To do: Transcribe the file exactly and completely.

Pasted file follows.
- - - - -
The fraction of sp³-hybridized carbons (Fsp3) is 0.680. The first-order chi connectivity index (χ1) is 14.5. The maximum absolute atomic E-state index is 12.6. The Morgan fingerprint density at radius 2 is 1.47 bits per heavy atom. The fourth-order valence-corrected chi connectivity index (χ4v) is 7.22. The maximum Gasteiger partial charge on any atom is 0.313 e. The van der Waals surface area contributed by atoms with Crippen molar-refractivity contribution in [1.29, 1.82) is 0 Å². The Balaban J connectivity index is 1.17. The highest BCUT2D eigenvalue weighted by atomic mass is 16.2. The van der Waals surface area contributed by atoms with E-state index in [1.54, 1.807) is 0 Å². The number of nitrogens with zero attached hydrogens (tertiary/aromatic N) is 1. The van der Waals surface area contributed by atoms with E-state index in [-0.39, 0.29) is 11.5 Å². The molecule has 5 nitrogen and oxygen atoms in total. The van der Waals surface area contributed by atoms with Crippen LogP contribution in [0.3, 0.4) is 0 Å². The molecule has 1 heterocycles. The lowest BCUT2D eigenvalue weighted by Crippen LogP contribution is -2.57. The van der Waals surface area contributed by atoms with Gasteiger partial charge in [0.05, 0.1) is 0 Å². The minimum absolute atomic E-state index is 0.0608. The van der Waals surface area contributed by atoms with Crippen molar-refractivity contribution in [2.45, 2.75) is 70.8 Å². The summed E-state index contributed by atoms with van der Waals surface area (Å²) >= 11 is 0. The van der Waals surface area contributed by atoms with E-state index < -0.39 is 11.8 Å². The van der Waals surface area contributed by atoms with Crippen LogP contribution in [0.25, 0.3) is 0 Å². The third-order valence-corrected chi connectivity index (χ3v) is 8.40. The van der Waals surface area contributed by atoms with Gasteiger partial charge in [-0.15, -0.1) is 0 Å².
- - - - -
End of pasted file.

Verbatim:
The fraction of sp³-hybridized carbons (Fsp3) is 0.680. The first-order chi connectivity index (χ1) is 14.5. The maximum absolute atomic E-state index is 12.6. The Morgan fingerprint density at radius 2 is 1.47 bits per heavy atom. The fourth-order valence-corrected chi connectivity index (χ4v) is 7.22. The maximum Gasteiger partial charge on any atom is 0.313 e. The van der Waals surface area contributed by atoms with Crippen molar-refractivity contribution in [1.29, 1.82) is 0 Å². The Balaban J connectivity index is 1.17. The highest BCUT2D eigenvalue weighted by atomic mass is 16.2. The van der Waals surface area contributed by atoms with E-state index in [1.54, 1.807) is 0 Å². The number of nitrogens with zero attached hydrogens (tertiary/aromatic N) is 1. The van der Waals surface area contributed by atoms with E-state index in [-0.39, 0.29) is 11.5 Å². The molecule has 5 nitrogen and oxygen atoms in total. The van der Waals surface area contributed by atoms with Crippen LogP contribution in [0.3, 0.4) is 0 Å². The molecule has 1 heterocycles. The lowest BCUT2D eigenvalue weighted by Crippen LogP contribution is -2.57. The van der Waals surface area contributed by atoms with Gasteiger partial charge in [0.05, 0.1) is 0 Å². The minimum absolute atomic E-state index is 0.0608. The van der Waals surface area contributed by atoms with Crippen molar-refractivity contribution in [2.45, 2.75) is 70.8 Å². The summed E-state index contributed by atoms with van der Waals surface area (Å²) >= 11 is 0. The van der Waals surface area contributed by atoms with E-state index < -0.39 is 11.8 Å². The van der Waals surface area contributed by atoms with Crippen LogP contribution in [0.25, 0.3) is 0 Å². The third-order valence-corrected chi connectivity index (χ3v) is 8.40. The van der Waals surface area contributed by atoms with Gasteiger partial charge in [-0.15, -0.1) is 0 Å².